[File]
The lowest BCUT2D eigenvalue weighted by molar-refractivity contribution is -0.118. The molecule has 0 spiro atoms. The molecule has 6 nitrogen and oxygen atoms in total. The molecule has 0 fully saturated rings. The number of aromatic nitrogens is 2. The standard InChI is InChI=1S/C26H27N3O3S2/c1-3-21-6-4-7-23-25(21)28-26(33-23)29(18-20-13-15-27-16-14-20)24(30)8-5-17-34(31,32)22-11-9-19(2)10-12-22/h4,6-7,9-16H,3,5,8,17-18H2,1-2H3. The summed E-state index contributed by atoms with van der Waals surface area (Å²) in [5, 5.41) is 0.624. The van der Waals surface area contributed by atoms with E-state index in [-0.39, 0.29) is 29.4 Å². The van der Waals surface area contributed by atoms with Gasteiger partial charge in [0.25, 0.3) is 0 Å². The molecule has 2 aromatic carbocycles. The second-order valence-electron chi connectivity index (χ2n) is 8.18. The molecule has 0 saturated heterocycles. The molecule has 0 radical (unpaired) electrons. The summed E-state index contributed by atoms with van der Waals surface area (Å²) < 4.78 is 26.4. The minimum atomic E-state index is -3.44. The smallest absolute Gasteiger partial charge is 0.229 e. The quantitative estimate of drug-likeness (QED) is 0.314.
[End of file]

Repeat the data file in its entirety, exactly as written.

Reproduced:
The lowest BCUT2D eigenvalue weighted by molar-refractivity contribution is -0.118. The molecule has 0 spiro atoms. The molecule has 6 nitrogen and oxygen atoms in total. The molecule has 0 fully saturated rings. The number of aromatic nitrogens is 2. The standard InChI is InChI=1S/C26H27N3O3S2/c1-3-21-6-4-7-23-25(21)28-26(33-23)29(18-20-13-15-27-16-14-20)24(30)8-5-17-34(31,32)22-11-9-19(2)10-12-22/h4,6-7,9-16H,3,5,8,17-18H2,1-2H3. The summed E-state index contributed by atoms with van der Waals surface area (Å²) in [5, 5.41) is 0.624. The van der Waals surface area contributed by atoms with E-state index in [-0.39, 0.29) is 29.4 Å². The van der Waals surface area contributed by atoms with Gasteiger partial charge in [0.25, 0.3) is 0 Å². The molecule has 2 aromatic carbocycles. The second-order valence-electron chi connectivity index (χ2n) is 8.18. The molecule has 0 saturated heterocycles. The molecule has 0 radical (unpaired) electrons. The summed E-state index contributed by atoms with van der Waals surface area (Å²) < 4.78 is 26.4. The minimum atomic E-state index is -3.44. The smallest absolute Gasteiger partial charge is 0.229 e. The quantitative estimate of drug-likeness (QED) is 0.314.